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Friday, May 21, 2021

Dongle-free options ignite contactless commerce

In the post-pandemic retail landscape, 75 percent of U.S.-based small and midsize businesses (SMBs) expect demand for contactless payments to remain strong, even after vaccines are widely available, according to Visa’s Back to Business Study. Findings were based on a November 2020, survey by Wakefield Research of 2,250 merchants and 5,000 consumers in nine countries: Brazil, Canada, Germany, Hong Kong, Ireland, Russia, Singapore and United Arab Emirates, with adults of 18 years and higher in each market, researchers stated.

“Small and medium-sized businesses represent more than 90% of the world’s total businesses and more than half of global GDP, making them a vital contributor to the world’s economy,” Visa researchers wrote. “But the impact of Covid-19 left many small businesses vulnerable to severe challenges, including permanent closure, which can have real, lasting impact. The resilience of the small and micro business (SMBs) community, however, proved powerful as many quickly adapted to new ways of doing business as a result.”

Jennifer Sherman, chief product and experience officer at NMI, observed that people continue to fear disease transmission in stores and public venues, despite rising vaccination rates. “Our recent [2020 Holiday Spending Insights Report] found nearly 30 percent of consumers uncomfortable using cash to make purchases and 53 percent using contactless payments,” she said. “We believe we’ll continue to see a germophobic population.”

Contactless initiatives

Sherman mentioned that Visa and Mastercard are promoting contactless best practices in the retail community. Visa’s Tap to Phone and Mastercard’s Tap on Phone initiatives are designed to accelerate contactless commerce by enabling SMBs to use their own mobile devices to accept touchless payments, she explained.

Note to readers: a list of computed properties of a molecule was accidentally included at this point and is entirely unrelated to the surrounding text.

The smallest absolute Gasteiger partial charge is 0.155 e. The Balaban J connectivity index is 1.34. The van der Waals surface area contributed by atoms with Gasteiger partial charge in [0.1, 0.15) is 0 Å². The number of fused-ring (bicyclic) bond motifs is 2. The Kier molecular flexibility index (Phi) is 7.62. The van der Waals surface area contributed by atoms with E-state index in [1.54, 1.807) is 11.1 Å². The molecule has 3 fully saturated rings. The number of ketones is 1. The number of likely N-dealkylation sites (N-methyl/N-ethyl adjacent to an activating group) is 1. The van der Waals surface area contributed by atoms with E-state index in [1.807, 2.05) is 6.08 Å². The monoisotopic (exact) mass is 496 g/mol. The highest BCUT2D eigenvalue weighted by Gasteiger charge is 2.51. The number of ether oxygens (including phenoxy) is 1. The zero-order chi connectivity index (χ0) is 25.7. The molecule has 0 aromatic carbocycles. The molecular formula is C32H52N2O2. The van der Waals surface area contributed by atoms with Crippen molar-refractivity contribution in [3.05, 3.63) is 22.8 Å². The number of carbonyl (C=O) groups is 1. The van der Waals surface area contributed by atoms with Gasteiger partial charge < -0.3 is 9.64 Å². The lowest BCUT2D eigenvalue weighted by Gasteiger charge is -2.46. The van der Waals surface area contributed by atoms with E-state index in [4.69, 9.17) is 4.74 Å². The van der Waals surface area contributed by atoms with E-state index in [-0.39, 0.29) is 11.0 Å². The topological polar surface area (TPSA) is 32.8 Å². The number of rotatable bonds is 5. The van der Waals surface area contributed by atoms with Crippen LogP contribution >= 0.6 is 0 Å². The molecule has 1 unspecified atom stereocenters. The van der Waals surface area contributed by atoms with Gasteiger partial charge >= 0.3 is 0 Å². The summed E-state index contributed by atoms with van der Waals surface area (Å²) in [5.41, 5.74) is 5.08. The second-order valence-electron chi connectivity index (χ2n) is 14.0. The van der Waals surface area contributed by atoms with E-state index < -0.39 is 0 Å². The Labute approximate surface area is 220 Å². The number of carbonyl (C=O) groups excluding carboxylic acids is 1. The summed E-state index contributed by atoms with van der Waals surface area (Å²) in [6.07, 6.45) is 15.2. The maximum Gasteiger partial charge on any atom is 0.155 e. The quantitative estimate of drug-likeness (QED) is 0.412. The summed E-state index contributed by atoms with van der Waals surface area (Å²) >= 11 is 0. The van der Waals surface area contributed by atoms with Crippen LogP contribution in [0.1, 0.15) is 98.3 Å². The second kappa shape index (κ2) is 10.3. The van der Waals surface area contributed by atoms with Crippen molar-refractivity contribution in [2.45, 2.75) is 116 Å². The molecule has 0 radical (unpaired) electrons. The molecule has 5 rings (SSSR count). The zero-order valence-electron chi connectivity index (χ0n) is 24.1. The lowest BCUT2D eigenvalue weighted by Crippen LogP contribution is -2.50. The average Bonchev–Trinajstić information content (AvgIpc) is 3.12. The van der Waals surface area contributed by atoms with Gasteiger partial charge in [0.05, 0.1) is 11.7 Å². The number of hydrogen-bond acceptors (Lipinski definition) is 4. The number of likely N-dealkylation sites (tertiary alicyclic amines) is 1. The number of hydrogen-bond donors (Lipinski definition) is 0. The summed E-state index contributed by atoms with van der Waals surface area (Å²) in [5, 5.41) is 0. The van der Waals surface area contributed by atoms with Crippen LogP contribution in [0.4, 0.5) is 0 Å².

“The same technology and NFC chip that sits on your phone and lets you use Apple and Google Pay will also let you take a payment,” Sherman said. “This means SMB merchants don't have to buy additional hardware or swap out hardware to support contactless; the solution is in their pockets today.”

NMI has also launched a hardware-free contactless solution, Sherman added. NMI’s Tap on Mobile allows consumers to pay by tapping their contactless credit card, smartphone, mobile watch or mobile wallet on any Android device. SMBs no longer have to purchase or use extra hardware to accept these payments, she stated.

Wearables market

DIGISEQ, a UK-based technology startup, released Rapid Contactless Personalisation (Rcos), debuted a payment wearable technology on May 21, 2021. Compatible with Android and iOS devices, the solution uses Mastercard’s technology to tokenize cardholder data. Users can download a mobile app to provision any wearable with a suitable NFC chip through the Manage Mii application, transforming it into a contactless payment device in place of a card and speeding up the process of purchasing with payments functionality, company representatives stated.

David Birch, non-executive chairman at DIGISEQ, commended the company’s breakthrough technology, stating that co-founders Terrie Smith, chief executive officer and Colin Tanner, chief technology officer, have deep knowledge of tokenization technology. He added that a live demo of an Rcos transaction can be viewed on YouTube using this link: www.youtube.com/watch?v=AcfJod9BvvA.

“[Smith and Tanner] know this space intimately, having led the product development of tokenisation at MasterCard in 2014 that supports solutions such as Apple Pay,” Birch said. “They co-founded DIGISEQ to revolutionise services in the contactless wearables and smart objects space and they are delivering on that promise by building a fantastic company which they are now scaling up to deliver mass market payments for the Internet of Things, in the new contact-free economy.’

Improving customer experience

Sherman emphasized that payments industry stakeholders can collaboratively improve the contactless customer experience. “The developer community needs to think about the user experience and how to eliminate points of friction and consumer confusion,” she said. “Consumers need to know where they are going to tap, because it differs from phone to phone, and manufacturer decide where NFC chips fit.”

Merchants need to ask their payments providers when they will support BYOD contactless solutions, Sherman stated. Software vendors should ask their processing partners when their technology stacks will support touchless commerce and which devices they support. Merchant level salespeople should ask when their firms will complete certifications, as standards are evolving. And everyone should ask issuers how they will ensure all cards will be contactless.

“Ultimately, Tap on Mobile will not replace the need for industrial, ruggedized POS solutions,” Sherman said. “I don't expect my grocery store clerk to have a tethered phone at a checkout station but it’s perfect for many other use cases, such as curbside and in-store pickup, home delivery and in-store mobile checkout.”

end of article

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